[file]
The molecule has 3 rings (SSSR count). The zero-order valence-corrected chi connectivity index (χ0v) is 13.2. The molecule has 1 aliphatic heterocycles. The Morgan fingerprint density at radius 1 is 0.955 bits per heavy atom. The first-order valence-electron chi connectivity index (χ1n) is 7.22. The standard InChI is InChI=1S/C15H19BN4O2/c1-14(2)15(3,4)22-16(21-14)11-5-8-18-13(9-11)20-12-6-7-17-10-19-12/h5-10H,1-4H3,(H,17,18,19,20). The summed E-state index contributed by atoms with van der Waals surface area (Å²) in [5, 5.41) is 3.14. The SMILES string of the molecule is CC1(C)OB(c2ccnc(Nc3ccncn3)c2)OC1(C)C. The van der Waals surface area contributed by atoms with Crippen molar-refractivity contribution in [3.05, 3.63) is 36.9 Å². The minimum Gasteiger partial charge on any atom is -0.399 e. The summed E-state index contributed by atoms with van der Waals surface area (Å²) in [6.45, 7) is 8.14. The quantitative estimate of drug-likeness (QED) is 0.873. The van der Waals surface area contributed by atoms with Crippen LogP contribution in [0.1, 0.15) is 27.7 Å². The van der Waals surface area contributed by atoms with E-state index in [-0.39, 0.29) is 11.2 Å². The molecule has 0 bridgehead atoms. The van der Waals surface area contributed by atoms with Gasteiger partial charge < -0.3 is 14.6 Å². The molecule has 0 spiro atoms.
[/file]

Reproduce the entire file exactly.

The molecule has 3 rings (SSSR count). The zero-order valence-corrected chi connectivity index (χ0v) is 13.2. The molecule has 1 aliphatic heterocycles. The Morgan fingerprint density at radius 1 is 0.955 bits per heavy atom. The first-order valence-electron chi connectivity index (χ1n) is 7.22. The standard InChI is InChI=1S/C15H19BN4O2/c1-14(2)15(3,4)22-16(21-14)11-5-8-18-13(9-11)20-12-6-7-17-10-19-12/h5-10H,1-4H3,(H,17,18,19,20). The summed E-state index contributed by atoms with van der Waals surface area (Å²) in [5, 5.41) is 3.14. The SMILES string of the molecule is CC1(C)OB(c2ccnc(Nc3ccncn3)c2)OC1(C)C. The van der Waals surface area contributed by atoms with Crippen molar-refractivity contribution in [3.05, 3.63) is 36.9 Å². The minimum Gasteiger partial charge on any atom is -0.399 e. The summed E-state index contributed by atoms with van der Waals surface area (Å²) in [6.45, 7) is 8.14. The quantitative estimate of drug-likeness (QED) is 0.873. The van der Waals surface area contributed by atoms with Crippen LogP contribution in [0.1, 0.15) is 27.7 Å². The van der Waals surface area contributed by atoms with E-state index in [-0.39, 0.29) is 11.2 Å². The molecule has 0 bridgehead atoms. The van der Waals surface area contributed by atoms with Gasteiger partial charge < -0.3 is 14.6 Å². The molecule has 0 spiro atoms.